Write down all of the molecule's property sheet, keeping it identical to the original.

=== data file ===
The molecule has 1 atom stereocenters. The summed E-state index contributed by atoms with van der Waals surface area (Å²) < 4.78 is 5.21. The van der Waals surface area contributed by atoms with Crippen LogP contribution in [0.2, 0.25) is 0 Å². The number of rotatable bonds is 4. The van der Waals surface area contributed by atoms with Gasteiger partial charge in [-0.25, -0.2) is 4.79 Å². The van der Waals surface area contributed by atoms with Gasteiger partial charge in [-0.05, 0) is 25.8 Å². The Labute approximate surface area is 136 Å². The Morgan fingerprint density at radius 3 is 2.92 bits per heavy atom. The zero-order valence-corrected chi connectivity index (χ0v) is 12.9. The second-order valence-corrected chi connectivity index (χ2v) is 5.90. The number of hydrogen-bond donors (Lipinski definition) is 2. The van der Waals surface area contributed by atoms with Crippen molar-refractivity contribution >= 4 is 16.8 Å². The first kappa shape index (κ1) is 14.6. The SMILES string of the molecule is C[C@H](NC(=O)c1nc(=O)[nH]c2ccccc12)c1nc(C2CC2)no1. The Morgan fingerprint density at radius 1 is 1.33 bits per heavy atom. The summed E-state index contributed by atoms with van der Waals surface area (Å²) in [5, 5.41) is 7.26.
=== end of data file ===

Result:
The molecule has 1 atom stereocenters. The summed E-state index contributed by atoms with van der Waals surface area (Å²) < 4.78 is 5.21. The van der Waals surface area contributed by atoms with Crippen LogP contribution in [0.2, 0.25) is 0 Å². The number of rotatable bonds is 4. The van der Waals surface area contributed by atoms with Gasteiger partial charge in [-0.25, -0.2) is 4.79 Å². The van der Waals surface area contributed by atoms with Gasteiger partial charge in [-0.05, 0) is 25.8 Å². The Labute approximate surface area is 136 Å². The Morgan fingerprint density at radius 3 is 2.92 bits per heavy atom. The zero-order valence-corrected chi connectivity index (χ0v) is 12.9. The second-order valence-corrected chi connectivity index (χ2v) is 5.90. The number of hydrogen-bond donors (Lipinski definition) is 2. The van der Waals surface area contributed by atoms with Crippen molar-refractivity contribution >= 4 is 16.8 Å². The first kappa shape index (κ1) is 14.6. The SMILES string of the molecule is C[C@H](NC(=O)c1nc(=O)[nH]c2ccccc12)c1nc(C2CC2)no1. The Morgan fingerprint density at radius 1 is 1.33 bits per heavy atom. The summed E-state index contributed by atoms with van der Waals surface area (Å²) in [5, 5.41) is 7.26.